NFLPA hopes Kraft pushes for neutral arbitration
For years, the NFL Players Association has lobbied for Commissioner Roger Goodell to permanently surrender his power to resolve appeals of player discipline. Last year, significant gains were made in that regard via, for example, the revised policy regarding performance-enhancing drugs.
In other areas, Goodell continues to have final say over player punishment. Most notably, he possesses that power under the Personal Conduct Policy. He also holds ultimate authority over the looming suspension of Patriots quarterback Tom Brady for violation of the rules regarding the integrity of the game of football.
This time around, the Commissioner’s decision would sideline one of the league’s highest-profile players for one of the league’s highest-profile regular-season games. For that reason, the NFL Players Association hopes to find an unlikely ally in the push to nudge Goodell to designate a truly neutral party to resolve the appeal.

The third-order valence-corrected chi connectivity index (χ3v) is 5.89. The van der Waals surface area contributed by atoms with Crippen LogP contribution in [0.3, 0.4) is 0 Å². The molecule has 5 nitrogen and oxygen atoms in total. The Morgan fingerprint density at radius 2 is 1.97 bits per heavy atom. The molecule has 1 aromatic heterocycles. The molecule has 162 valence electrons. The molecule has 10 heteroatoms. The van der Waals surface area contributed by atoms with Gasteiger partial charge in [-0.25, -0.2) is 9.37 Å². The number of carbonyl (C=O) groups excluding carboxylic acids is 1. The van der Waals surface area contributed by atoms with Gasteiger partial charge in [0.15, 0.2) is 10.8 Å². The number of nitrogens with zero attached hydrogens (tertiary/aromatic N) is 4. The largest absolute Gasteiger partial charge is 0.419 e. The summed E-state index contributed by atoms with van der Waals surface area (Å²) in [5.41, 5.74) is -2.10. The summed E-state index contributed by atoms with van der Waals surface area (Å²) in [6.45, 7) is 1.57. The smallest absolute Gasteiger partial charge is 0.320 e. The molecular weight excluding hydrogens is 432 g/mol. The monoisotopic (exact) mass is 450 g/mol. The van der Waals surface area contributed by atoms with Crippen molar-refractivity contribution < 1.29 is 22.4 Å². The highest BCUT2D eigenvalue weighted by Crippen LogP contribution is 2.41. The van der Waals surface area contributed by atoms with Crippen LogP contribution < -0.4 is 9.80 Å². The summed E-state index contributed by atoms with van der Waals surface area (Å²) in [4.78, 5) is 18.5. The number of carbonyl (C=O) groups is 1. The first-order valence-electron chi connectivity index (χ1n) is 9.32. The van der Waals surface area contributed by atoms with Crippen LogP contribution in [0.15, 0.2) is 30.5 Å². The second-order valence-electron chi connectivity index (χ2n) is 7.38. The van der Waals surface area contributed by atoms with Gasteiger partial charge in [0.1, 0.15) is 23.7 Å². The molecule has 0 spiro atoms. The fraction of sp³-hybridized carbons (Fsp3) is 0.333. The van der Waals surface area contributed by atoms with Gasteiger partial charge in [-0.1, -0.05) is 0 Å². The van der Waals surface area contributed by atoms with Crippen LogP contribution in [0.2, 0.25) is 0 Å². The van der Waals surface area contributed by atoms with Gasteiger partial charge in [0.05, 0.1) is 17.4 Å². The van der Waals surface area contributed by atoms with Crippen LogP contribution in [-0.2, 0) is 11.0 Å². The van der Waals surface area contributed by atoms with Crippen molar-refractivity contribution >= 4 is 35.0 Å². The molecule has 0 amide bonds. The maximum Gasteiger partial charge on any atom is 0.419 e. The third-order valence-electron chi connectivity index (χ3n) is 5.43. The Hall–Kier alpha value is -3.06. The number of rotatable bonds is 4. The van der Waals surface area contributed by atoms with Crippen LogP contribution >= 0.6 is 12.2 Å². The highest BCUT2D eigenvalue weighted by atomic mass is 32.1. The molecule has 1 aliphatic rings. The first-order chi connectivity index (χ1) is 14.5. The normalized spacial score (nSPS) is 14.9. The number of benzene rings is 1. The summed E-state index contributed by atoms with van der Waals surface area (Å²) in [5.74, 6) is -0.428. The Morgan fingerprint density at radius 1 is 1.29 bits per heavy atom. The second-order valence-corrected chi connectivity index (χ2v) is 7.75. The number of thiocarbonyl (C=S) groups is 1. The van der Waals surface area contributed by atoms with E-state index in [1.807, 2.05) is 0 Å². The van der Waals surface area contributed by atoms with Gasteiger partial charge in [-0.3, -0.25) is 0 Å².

Per a league source, the NFLPA hopes Patriots owner Robert Kraft pushes for neutral arbitration. There’s already a sense within NFLPA leadership that Kraft wants Goodell to delegate the decision to an outside party.
It’s a sensible position for Kraft to take, as it relates to his team’s interests. A neutral arbitrator would review the proposed punishment but also would likely entertain any challenges to the underlying investigation, which from a scientific standpoint relies on the very unscientific reality that the two pressure gauges available at the AFC title game generated significantly different readings and disregards referee Walt Anderson’s “best recollection” that he used to inflate the balls before kickoff the gauge that generated halftime measurements that suggest no tampering.
But the precedent could be a dangerous one for the league. If neutral arbitration is required for Brady, why isn’t it required for every player?
Actually, neutral arbitration could be a good idea in this case because any lenience exercised by Goodell would be criticized as favoritism for one of the few owners who: (1) staunchly and publicly defended the Commissioner during the Ray Rice debacle; and (2) determines the Commissioner’s pay. But if Kraft actually wants neutral arbitration, it could mean that Goodell wants to disregard that obvious conflict of interest.
Regardless, the entire analysis tends to confirm the wisdom of the Missouri Supreme Court’s recent ruling that no Commissioner can exercise true independence when resolving disputes involving the people who employ and pay him.